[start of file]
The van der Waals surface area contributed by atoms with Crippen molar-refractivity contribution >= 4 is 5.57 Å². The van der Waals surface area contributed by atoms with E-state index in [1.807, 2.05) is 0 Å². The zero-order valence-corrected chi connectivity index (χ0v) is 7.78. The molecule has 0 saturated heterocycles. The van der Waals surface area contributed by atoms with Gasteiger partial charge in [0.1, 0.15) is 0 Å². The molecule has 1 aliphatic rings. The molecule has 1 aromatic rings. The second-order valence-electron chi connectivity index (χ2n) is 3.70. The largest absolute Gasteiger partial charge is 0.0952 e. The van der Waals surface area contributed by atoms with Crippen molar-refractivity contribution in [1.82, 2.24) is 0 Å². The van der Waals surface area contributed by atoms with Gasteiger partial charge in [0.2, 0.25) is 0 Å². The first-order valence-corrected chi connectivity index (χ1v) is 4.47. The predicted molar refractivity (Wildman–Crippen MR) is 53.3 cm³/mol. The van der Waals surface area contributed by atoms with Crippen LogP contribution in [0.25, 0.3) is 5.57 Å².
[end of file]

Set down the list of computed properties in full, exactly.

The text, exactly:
The van der Waals surface area contributed by atoms with Crippen molar-refractivity contribution >= 4 is 5.57 Å². The van der Waals surface area contributed by atoms with E-state index in [1.807, 2.05) is 0 Å². The zero-order valence-corrected chi connectivity index (χ0v) is 7.78. The molecule has 0 saturated heterocycles. The van der Waals surface area contributed by atoms with Gasteiger partial charge in [0.1, 0.15) is 0 Å². The molecule has 1 aliphatic rings. The molecule has 1 aromatic rings. The second-order valence-electron chi connectivity index (χ2n) is 3.70. The largest absolute Gasteiger partial charge is 0.0952 e. The van der Waals surface area contributed by atoms with Crippen molar-refractivity contribution in [1.82, 2.24) is 0 Å². The van der Waals surface area contributed by atoms with Gasteiger partial charge in [0.2, 0.25) is 0 Å². The first-order valence-corrected chi connectivity index (χ1v) is 4.47. The predicted molar refractivity (Wildman–Crippen MR) is 53.3 cm³/mol. The van der Waals surface area contributed by atoms with Crippen LogP contribution in [0.25, 0.3) is 5.57 Å².